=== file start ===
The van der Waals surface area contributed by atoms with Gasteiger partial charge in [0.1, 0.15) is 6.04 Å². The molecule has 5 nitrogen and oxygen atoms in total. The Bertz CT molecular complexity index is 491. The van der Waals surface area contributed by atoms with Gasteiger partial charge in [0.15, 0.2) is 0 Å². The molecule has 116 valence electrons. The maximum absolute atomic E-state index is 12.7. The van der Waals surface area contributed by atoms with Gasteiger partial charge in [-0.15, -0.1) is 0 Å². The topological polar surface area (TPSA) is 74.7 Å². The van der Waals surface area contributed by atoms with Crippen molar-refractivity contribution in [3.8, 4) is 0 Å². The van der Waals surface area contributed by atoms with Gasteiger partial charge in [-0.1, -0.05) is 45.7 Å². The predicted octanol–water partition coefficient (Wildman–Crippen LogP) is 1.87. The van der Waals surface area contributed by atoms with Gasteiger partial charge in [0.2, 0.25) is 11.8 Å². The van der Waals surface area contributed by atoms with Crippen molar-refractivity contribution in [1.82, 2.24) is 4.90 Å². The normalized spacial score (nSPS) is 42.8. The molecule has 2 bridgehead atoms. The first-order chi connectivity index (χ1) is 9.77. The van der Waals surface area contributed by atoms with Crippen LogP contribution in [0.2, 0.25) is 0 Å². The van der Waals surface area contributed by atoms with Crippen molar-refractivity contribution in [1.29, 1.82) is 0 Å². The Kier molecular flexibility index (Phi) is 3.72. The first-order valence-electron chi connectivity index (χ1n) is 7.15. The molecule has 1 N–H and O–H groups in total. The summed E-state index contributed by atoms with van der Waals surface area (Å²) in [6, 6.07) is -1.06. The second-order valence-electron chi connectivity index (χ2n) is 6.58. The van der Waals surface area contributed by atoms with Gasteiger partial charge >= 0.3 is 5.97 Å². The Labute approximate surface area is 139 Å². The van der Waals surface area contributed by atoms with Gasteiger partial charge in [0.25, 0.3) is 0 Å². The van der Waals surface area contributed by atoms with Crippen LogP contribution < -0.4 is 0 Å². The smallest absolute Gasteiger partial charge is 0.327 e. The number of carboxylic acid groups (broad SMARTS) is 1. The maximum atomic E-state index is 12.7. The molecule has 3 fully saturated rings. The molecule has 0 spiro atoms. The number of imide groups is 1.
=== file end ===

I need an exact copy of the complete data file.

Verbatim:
The van der Waals surface area contributed by atoms with Gasteiger partial charge in [0.1, 0.15) is 6.04 Å². The molecule has 5 nitrogen and oxygen atoms in total. The Bertz CT molecular complexity index is 491. The van der Waals surface area contributed by atoms with Gasteiger partial charge in [0.15, 0.2) is 0 Å². The molecule has 116 valence electrons. The maximum absolute atomic E-state index is 12.7. The van der Waals surface area contributed by atoms with Gasteiger partial charge in [-0.15, -0.1) is 0 Å². The topological polar surface area (TPSA) is 74.7 Å². The van der Waals surface area contributed by atoms with Crippen molar-refractivity contribution in [3.8, 4) is 0 Å². The van der Waals surface area contributed by atoms with Gasteiger partial charge in [-0.1, -0.05) is 45.7 Å². The predicted octanol–water partition coefficient (Wildman–Crippen LogP) is 1.87. The van der Waals surface area contributed by atoms with Gasteiger partial charge in [0.2, 0.25) is 11.8 Å². The van der Waals surface area contributed by atoms with Crippen molar-refractivity contribution in [1.82, 2.24) is 4.90 Å². The normalized spacial score (nSPS) is 42.8. The molecule has 2 bridgehead atoms. The first-order chi connectivity index (χ1) is 9.77. The van der Waals surface area contributed by atoms with Crippen LogP contribution in [0.2, 0.25) is 0 Å². The van der Waals surface area contributed by atoms with Crippen molar-refractivity contribution in [1.29, 1.82) is 0 Å². The Kier molecular flexibility index (Phi) is 3.72. The first-order valence-electron chi connectivity index (χ1n) is 7.15. The molecule has 1 N–H and O–H groups in total. The summed E-state index contributed by atoms with van der Waals surface area (Å²) in [6, 6.07) is -1.06. The second-order valence-electron chi connectivity index (χ2n) is 6.58. The van der Waals surface area contributed by atoms with Gasteiger partial charge >= 0.3 is 5.97 Å². The Labute approximate surface area is 139 Å². The van der Waals surface area contributed by atoms with Gasteiger partial charge in [0.25, 0.3) is 0 Å². The van der Waals surface area contributed by atoms with Crippen LogP contribution < -0.4 is 0 Å². The smallest absolute Gasteiger partial charge is 0.327 e. The number of carboxylic acid groups (broad SMARTS) is 1. The maximum atomic E-state index is 12.7. The molecule has 3 fully saturated rings. The molecule has 0 spiro atoms. The number of imide groups is 1.